6. Remove to a clean plate; cover with a foil tent to keep warm. Repeat with second batch.
  7. Pour leftover marinade into pan and bring to a boil. Continue boiling and whisking until reduced to a thick glaze. Turn heat off, add chicken back to pan and spoon glaze over top.
  8. Meanwhile, cook the rice (see white, brown, or wild rice for cooking instructions), then keep warm.
  9. Garnish with sliced scallions and sesame seeds.
  10. Serve with cooked rice (see white, brown, or wild rice for cooking instructions)


3/11-12/17: Testing with a half recipe using 4 thighs, brined. Prepared marinade using molasses for sweetener, and Braggs Aminos instead of Tamari; coated thighs and placed in fridge to marinate overnight. I placed thighs in hot oiled skillet with skin-side down over medium heat for 7 min, when it was nicely browned. Turned pieces over, lowered heat to a simmer, and covered skillet. Tested after 10 minutes; only 140°F; not much change after another 10 min so increased heat to medium (pan still covered). After another 15 minutes (total 35 min after turning over) still not up to 165°F. I think my thermometer has issues because meat tests done when cut with knife. There’s a fair amount of fat in the pan around the thighs – partly the coconut oil for the pan, olive oil in marinade, and fats from the thigh. So when I added the remaining marinade, it didn’t thicken to a glaze. I poured it into a bowl to see what would happen, and ate my first serving without it. At least the thighs retained quite a bit of the marinade while cooking. Result: Tasty but overcooked a bit. My thermometer must not be accurate.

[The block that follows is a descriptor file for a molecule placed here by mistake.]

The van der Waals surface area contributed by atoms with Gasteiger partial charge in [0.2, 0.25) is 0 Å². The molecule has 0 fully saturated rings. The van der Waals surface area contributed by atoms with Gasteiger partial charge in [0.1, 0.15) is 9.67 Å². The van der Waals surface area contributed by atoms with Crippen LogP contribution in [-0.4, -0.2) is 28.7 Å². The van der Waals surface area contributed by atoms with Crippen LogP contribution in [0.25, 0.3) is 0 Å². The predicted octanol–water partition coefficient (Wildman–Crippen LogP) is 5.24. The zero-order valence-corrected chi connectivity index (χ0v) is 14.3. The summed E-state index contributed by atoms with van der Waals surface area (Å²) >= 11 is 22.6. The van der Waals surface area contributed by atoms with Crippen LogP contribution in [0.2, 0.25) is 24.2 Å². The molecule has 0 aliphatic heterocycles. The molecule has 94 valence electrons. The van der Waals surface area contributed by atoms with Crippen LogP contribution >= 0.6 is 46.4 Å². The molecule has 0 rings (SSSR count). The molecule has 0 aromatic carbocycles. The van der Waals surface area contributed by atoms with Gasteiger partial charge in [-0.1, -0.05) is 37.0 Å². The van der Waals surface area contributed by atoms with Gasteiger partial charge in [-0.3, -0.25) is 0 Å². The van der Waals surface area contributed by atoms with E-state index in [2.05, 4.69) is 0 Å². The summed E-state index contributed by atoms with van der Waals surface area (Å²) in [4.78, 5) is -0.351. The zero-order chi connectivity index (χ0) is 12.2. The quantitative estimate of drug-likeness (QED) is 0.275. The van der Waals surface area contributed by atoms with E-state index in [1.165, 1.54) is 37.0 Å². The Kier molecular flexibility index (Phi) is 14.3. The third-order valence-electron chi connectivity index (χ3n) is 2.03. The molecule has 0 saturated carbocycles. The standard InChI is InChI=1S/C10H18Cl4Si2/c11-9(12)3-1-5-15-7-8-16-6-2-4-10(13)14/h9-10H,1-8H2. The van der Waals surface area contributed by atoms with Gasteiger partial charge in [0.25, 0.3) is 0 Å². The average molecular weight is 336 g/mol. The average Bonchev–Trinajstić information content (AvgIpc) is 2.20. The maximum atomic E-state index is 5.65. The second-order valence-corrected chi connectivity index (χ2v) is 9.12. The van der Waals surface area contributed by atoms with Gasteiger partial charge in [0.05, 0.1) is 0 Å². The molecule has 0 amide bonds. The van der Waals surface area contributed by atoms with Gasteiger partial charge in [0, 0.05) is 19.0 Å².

1. recipe by Beth Moncel (
  2. Lisa’s Project Vegan blog:
  3. Garnish with Lemon: